El Rojo. Widescreen (1.85:1). Directed by Leopoldo Savona. 82 minutes. 1967. Wild East, USA. Format: NTSC Region 0.
When the expectant Sorensen family are cut down by arrows as they travel to their gold mine near the town of Gold Hill in New Mexico it appears as though they've fallen victim to a random Indian attack. However, when the family's eldest son Donald (Richard Harrison) returns from the Civil War he immediately suspects foul play. After teaming up with an embittered ex-Reb turned medicine show man called Hank, Donald soon discovers that all is not what it seems to be in Gold Hill. Four supposedly upstanding men - Lasky (Piero Lulli), Wallace (Franco Ressel), Navarro and Ortega - have ingratiated themselves with the town's fearful citizens by overseeing the extermination of local Indians. In return, the four partners have been allowed to take control of the town's saloon and bank. Furthermore, they've been secretly using nefarious means to grab nearby settlers' land and the Sorensens' gold mine is also now part of their property portfolio. With both Donald and a rogue Indian (Mirko Ellis) seeking revenge, the four partners go to ground and surround themselves with an army of protective henchmen.
This is a low budget show that is built around a fairly generic revenge storyline but it remains a really fun little film. Richard Harrison's Donald cooks up some ingenious and entertaining ruses that allow him to get close to his intended targets and these inventive narrative flourishes help the show to stand out from the crowd and establish something of an identity of its own. And the film's novel frills don't end with Donald's clever ruses. Donald himself is actually quite an usual genre hero (he charms the local ladies by giving them sugar cubes and sketching their portraits!) while the embittered ex-Reb Hank supplies some interesting weaponry (a super pistol with a silencer attached and a special rig that allows him to fire several rifles at once). And watch out for the sudden, machismo-fuelled appearance of the mysterious gun-for-hire Black Bart who is able to silence cocky tough guys by simply removing the mask that obscures the lower portion of his face. In fact there's enough macabre oddness and intrigue woven into this show for it to acquire some kind of serious cult status somewhere down the line.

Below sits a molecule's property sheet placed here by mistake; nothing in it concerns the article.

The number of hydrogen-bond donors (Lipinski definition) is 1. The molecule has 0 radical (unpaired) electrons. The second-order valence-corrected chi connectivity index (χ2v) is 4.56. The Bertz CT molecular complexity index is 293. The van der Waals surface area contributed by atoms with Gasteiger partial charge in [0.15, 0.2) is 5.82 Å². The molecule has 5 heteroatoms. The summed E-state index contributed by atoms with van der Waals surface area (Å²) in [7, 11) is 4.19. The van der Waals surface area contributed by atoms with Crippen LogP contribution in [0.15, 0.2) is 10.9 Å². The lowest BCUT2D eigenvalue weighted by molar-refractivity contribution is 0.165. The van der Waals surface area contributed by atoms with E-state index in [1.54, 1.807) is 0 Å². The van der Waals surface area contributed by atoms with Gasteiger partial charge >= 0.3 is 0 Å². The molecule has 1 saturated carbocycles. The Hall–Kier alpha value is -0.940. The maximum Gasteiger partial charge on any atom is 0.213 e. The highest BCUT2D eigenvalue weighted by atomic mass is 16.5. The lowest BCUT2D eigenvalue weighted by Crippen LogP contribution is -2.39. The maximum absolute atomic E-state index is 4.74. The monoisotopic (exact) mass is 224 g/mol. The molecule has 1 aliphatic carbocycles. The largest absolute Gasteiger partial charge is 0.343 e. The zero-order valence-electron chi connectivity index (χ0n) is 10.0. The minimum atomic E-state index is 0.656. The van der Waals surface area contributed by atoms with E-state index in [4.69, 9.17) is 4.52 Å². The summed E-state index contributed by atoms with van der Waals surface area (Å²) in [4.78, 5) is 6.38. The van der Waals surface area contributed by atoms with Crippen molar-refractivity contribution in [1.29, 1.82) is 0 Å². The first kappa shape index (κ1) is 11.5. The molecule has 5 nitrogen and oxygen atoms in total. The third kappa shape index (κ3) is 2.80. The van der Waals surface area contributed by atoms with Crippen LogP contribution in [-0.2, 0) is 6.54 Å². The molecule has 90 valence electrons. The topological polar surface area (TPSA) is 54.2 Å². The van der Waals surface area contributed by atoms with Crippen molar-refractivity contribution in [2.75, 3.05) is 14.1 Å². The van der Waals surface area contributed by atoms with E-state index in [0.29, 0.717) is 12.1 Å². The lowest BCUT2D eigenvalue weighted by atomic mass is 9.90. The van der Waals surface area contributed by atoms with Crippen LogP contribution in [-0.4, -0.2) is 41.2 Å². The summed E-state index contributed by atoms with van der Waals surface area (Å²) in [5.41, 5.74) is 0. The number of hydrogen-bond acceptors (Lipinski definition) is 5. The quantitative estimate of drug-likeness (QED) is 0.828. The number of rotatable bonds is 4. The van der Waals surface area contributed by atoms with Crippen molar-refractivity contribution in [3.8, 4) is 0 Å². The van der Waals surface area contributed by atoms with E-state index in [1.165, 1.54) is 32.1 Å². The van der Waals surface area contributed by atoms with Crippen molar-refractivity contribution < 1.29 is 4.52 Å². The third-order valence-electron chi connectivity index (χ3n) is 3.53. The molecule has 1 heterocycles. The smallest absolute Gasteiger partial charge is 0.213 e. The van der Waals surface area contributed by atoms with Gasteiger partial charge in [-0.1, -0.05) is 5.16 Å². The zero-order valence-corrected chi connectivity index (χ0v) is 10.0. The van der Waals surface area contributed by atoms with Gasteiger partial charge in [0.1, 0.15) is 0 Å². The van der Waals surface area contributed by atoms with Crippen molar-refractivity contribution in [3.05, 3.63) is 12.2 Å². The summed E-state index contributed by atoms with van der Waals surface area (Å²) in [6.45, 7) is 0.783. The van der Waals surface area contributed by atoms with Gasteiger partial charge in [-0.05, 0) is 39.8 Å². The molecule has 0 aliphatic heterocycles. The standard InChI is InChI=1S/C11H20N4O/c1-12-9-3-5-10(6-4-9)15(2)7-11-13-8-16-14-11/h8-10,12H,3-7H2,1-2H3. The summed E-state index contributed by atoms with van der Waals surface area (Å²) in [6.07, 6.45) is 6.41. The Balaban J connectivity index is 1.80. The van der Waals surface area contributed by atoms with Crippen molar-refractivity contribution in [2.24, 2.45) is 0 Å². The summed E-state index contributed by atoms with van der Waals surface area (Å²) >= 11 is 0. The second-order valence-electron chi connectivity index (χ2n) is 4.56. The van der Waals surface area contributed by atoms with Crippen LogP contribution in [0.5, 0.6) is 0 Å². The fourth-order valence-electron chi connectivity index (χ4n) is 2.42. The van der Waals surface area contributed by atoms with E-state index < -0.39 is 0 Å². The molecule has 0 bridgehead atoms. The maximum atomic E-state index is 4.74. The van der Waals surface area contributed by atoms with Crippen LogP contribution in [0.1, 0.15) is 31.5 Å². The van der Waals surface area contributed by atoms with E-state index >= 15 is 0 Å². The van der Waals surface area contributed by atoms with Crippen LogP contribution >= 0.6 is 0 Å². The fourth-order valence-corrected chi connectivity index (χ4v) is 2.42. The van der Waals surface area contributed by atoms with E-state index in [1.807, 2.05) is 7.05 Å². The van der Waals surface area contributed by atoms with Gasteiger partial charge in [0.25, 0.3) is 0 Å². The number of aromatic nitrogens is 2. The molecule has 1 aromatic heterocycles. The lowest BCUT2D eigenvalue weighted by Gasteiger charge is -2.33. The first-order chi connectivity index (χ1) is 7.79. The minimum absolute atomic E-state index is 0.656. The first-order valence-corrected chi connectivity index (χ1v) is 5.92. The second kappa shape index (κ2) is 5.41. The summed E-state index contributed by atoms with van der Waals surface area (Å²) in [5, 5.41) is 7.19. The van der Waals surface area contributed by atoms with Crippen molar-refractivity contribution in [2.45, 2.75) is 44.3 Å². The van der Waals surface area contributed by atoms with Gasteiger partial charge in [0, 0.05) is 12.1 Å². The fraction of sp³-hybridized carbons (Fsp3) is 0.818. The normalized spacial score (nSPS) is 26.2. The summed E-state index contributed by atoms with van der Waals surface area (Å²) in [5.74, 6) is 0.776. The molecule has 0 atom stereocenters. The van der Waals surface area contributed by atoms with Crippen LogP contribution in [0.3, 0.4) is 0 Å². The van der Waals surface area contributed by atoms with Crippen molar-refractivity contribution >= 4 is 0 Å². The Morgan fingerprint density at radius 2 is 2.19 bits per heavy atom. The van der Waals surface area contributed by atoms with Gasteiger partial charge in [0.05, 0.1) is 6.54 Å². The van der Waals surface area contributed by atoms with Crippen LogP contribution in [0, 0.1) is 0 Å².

In spite of its low budget the film manages to perform well enough at a technical level. Harrison's overly impassive turn here probably isn't his best Spaghetti Western performance but he remains effective enough to get the job done. The supporting cast - which is chock full of familiar faces - contribute much to this show's fun factor. Predictably cast as villains, genre stalwarts Piero Lulli and Franco Ressel are on good form here but the show is almost stolen by Raf Baldassarre who plays their chief henchman Ramon. Fan-favourite Nieves Navarro pops up intermittently as Lasky's saloon singer girlfriend. There's none of the style or panache associated with the likes of Sergio Leone to be found here but 'El Rojo' is a quite competently assembled affair: the show's camera work is basic but solid and it is edited in a logical and coherent manner. And Benedetto Ghiglia's lively soundtrack score occasionally rises above the level of standard generic fare.
Picture quality here is reasonably good given that 'El Rojo' is a particularly obscure genre entry. There's a touch of mild motion blur present in a couple of scenes and one or two nighttime sequences play a little on the dark side but there's very little in the way of print damage here. The presentation's sound quality is very good.
Extras: Image galleries, six Richard Harrison Spaghetti Western trailers and the '2011 L.A. Spaghetti Western Film Festival'. Shot at the film festival held at the Los Angeles El Portal Theatre on the 19th of March 2011 and clocking in at one and a half hours in length, this final extra feature alone is worth the asking price of this DVD. Here we find our very own Tom Betts interviewing Robert Woods, Mark Damon, Richard Harrison, Jack Betts (Hunt Powers), Brett Halsey (Montgomery Ford), Michael Forest and Dan Van Husen live on stage. Everybody present is generally good-humoured and the gathered genre stars each recount some great anecdotes.